Although councils across England have increased their spending on pothole repairs and road maintenance, they are still a major issue throughout the UK especially for motorists, causing a potential safety hazard.
Potholes occur with severe winter weather when expansion and contraction of water takes place after entering the ground under a road or pavement. If the water freezes, it takes up more space under the road or pavement, resulting in it cracking, bending and weakening when vehicles drive over it.
Road conditions in England
Gov.uk released a report on the conditions of roads throughout the UK in 2014, and at the end of the financial year they reported that local authorities (LAs) said 4% of the principal ‘A’ road network in England should have been considered for maintenance, the same as in the financial year ending 2013.
The RAC believes that the rise in potholes across the UK isn’t just from bad weather, they say it has stemmed from many cash-strapped councils’ reactive ‘patch and dash’ approach to repairs. This means rather than resurfacing roads properly, potholes are repaired quickly and sometimes in wet weather, resulting in them quickly breaking down and reappearing.
How potholes affect motorists
Potholes can affect motorists in a number of ways, leading to accidents.
- Cause buckled wheels.
- Create lumps or cracks in tyres.
- Lead to problems with wheel balancing.
Under the Highways Act 1980 Section 41 whoever controls the road has a legal duty to maintain it, which means if the road causes you to have an accident or damages your car, then the person in charge of that road should pay for repairs.
Motorists in the West Midlands have received thousands in compensation and according to the Express and Star, in total 106 compensation claims were made to Highways England over damaged vehicles in 2015.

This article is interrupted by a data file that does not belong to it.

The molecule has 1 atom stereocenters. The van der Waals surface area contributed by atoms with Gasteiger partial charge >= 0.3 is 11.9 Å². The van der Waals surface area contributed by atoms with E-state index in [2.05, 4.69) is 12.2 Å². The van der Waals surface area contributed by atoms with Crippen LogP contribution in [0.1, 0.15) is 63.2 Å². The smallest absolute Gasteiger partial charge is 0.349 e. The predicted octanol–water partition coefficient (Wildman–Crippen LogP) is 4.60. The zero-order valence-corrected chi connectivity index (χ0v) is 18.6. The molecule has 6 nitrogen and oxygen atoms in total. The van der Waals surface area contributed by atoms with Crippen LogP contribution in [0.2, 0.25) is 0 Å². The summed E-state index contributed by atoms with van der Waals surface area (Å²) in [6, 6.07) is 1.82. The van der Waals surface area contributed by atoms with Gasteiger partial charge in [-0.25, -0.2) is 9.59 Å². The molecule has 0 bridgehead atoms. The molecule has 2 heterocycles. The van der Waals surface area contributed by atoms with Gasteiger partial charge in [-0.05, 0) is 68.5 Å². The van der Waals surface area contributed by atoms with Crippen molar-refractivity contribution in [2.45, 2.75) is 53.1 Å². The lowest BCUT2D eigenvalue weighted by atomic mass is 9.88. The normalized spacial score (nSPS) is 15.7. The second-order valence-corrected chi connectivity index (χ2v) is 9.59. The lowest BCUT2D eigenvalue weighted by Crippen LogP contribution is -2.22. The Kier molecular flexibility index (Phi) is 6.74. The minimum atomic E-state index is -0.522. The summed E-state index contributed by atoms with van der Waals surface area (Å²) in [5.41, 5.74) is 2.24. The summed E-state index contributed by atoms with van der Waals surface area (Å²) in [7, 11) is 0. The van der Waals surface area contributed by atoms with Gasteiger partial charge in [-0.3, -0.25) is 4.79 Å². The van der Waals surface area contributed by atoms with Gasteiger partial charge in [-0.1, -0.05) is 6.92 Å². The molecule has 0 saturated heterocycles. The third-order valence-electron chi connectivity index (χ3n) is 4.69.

How to claim
As per Money Saving Expert follow these steps to make a claim:
- Get the road repair policy and inspection history by using the Freedom of Information Act which provides public access to information held by public authorities. Email the authority telling them that you are making an FOI request and ask them any questions you have.
- Look at how the road was maintained.
- Check if the authority followed its own policy – and if that policy met national standards.
- As per Gov.uk submit your claim by contacting Highways England and telling them what the damage was, why you think they are responsible, the specific location where the damage took place – the road name and the nearest marker post number or feature which identifies the part of the road you were on and the date and time the damage was caused. You can email firstname.lastname@example.org.
- When you submit your claim one of three things will happen; either you will win and get full costs back, you will get a partial offer and may have to compromise, or your claim will be rejected.
- If you’re not satisfied then try the small claims court.
Get rid of hazardous potholes by contacting C R Macdonald, the leading tarmac contractors throughout the West Midlands, who will be happy to help.